Monday, February 27, 2012

I finally learn How the García Girls Lost Their Accents

Abstract, brightly colored outdoor scene on book cover, titled How the Garcia Girls Lost Their Accents, written by Julia Alvarez
How the Garcia Girls Lost Their Accents
How the García Girls Lost Their Accents
Julia Alvarez

Much like Julia Alvarez's In the Time of the Butterflies, this book chronicles the lives of four sisters and their extended family. The Garcías - Dr. Carlos, wife Laura, daughters Carla, Sandra, Yolanda, and Sophie, have fled from the Dominican Republic to New York after Dr. Carlos's role in a coup attempt is discovered.

The book opens in the late 1980s when with Yolanda being welcomed back to the family compound in the DR. She's relieved to be there, even though her lacking Spanish skills reveal that she's been gone a long time. I wondered what exactly, led her back, and how she'd fare.

Only one of those questions is even partly answered. This book really is an explanation of how the sisters lost their accents. It's told in reverse chronological order, with the reader slowly learning, through interconnected short stories, just how and why the family ended up in New York, and the growing pains they face trying to fit into a new culture.

There are plenty of growing pains. The girls are taken from a highly supervised Catholic environment to a much more permissive and secular one. Their parents try to maintain the same discipline that that did in the DR, but it's impossible without the extended family to help with enforcement. The girls struggle with boys, bullies, the language, and more. All exert a tremendous toll of their mental and emotional health.

I do love a book with these themes - family, growing up, adjusting to a new culture. However, I had a problem connecting to this one. I think it was due to the reverse chronology. The structure does make it clear that the girls end up much more "Americanized" than they started - and much more than their parents would have liked. I don't know if that would have been as clear in a traditionally sequential novel.

Sunday, February 26, 2012

Sunday Salon: Not Much Reading Going On

Well, I guess I should say there's not much fun reading going on. I've been reading tons of essays in preparation for the bar exam, which is this Tuesday and Wednesday. Anyone need advice on distribution of marital property in Florida? I'm on it. (Not really. I am not yet a licensed Florida attorney, so there will be no legal advice here. Can't give the Florida Board of Bar Examiners any reason not to admit me!)

I am reading two books, Maps by Nuruddin Farah, which counts for the Africa Reading Challenge, and Salman Rushdie's Midnight's Children.

I really need to concentrate on Midnight's Children. It's from the library, so I need to return it before I go out of town next weekend. I think I'm about a third of the way done. I should be able to knock it out in a day or so after the bar, so I'm hoping to be done by Friday. I'm not as worried about Maps, because I bought that one. It can take me awhile longer.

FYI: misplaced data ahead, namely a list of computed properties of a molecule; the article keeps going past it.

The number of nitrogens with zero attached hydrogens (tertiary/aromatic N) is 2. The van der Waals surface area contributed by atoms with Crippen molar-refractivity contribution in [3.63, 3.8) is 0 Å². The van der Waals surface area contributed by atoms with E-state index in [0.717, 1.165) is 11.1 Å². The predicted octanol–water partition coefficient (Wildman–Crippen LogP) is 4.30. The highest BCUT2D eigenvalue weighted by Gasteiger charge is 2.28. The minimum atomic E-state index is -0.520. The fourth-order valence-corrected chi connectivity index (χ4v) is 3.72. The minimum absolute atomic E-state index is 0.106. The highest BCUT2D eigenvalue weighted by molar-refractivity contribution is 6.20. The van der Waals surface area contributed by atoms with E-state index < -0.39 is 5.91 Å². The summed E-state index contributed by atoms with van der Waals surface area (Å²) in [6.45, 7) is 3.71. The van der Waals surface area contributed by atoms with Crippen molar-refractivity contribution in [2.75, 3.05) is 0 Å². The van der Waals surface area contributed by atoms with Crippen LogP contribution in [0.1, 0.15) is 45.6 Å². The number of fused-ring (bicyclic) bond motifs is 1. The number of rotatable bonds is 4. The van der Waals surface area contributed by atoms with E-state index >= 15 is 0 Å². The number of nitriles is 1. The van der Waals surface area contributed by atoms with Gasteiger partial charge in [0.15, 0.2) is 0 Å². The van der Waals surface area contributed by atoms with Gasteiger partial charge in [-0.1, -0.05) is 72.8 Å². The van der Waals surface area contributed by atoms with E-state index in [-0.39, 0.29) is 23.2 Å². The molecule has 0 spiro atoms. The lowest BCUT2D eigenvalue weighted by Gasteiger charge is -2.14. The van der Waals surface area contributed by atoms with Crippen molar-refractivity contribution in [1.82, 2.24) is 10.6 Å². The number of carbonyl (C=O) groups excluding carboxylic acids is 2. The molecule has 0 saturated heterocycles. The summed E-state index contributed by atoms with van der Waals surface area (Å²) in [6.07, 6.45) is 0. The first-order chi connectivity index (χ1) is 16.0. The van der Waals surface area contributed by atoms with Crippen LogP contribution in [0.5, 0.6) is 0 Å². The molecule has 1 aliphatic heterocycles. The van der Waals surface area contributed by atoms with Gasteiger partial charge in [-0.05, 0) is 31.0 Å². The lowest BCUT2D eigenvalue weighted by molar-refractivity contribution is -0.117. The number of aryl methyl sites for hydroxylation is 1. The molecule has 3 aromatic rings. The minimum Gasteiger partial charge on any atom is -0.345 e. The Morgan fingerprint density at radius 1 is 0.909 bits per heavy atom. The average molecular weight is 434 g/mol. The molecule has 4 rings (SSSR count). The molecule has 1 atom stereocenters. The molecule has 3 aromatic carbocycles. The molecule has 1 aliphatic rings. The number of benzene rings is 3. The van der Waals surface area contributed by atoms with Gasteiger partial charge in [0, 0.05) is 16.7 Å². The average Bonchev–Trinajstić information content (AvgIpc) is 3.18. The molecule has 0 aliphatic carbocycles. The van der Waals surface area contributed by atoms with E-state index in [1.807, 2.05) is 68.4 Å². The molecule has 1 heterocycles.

I am itching to finish a book, though. My last one was How the Garcia Girls Lost Their Accents (review publishing tomorrow), back on February 15th! I wouldn't call this a slump - more like part of the natural cycle where sometimes we read more, sometimes less, depending on what else is happening in life.

How has your reading been going? 

Thursday, February 23, 2012

What is this book? Help!

When I was growing up, I read everything that I could get my hands on about horses. Black Beauty, Walter Farley's Black Stallion books, countless novels by Marguerite Henry, plus nonfiction titles like The Encyclopedia of the Horse.

For some reason though, I've been thinking a lot lately of a specific book - but of course, I can't remember the title or the author (although I'm pretty sure it was a female author). EDIT: Oops, nope!

The plot, as I recall it: There's an adolescent girl who is in love with horses. She wants one of her own, but her parents are against the idea. She gets stricken with polio, and has difficulty recovering. Her parents think that buying her a horse will help inspire her to work harder to walk again. So they buy her a horse. Towards the end of the book, there's a robbery or something (I can't remember exactly) and it's up to the girl to drag herself onto the horse to save the day. Or something. I can't remember exactly.

The only other detail I remember is that yew bushes are mentioned. That probably isn't helpful, but I often remember little inconsequential things about books I read. For example, I read To Kill a Mockingbird twice in high school and the only thing that's stuck with me is when the town drunk reveals to Scout that the booze hidden by his paper bag isn't actually alcohol. Go figure.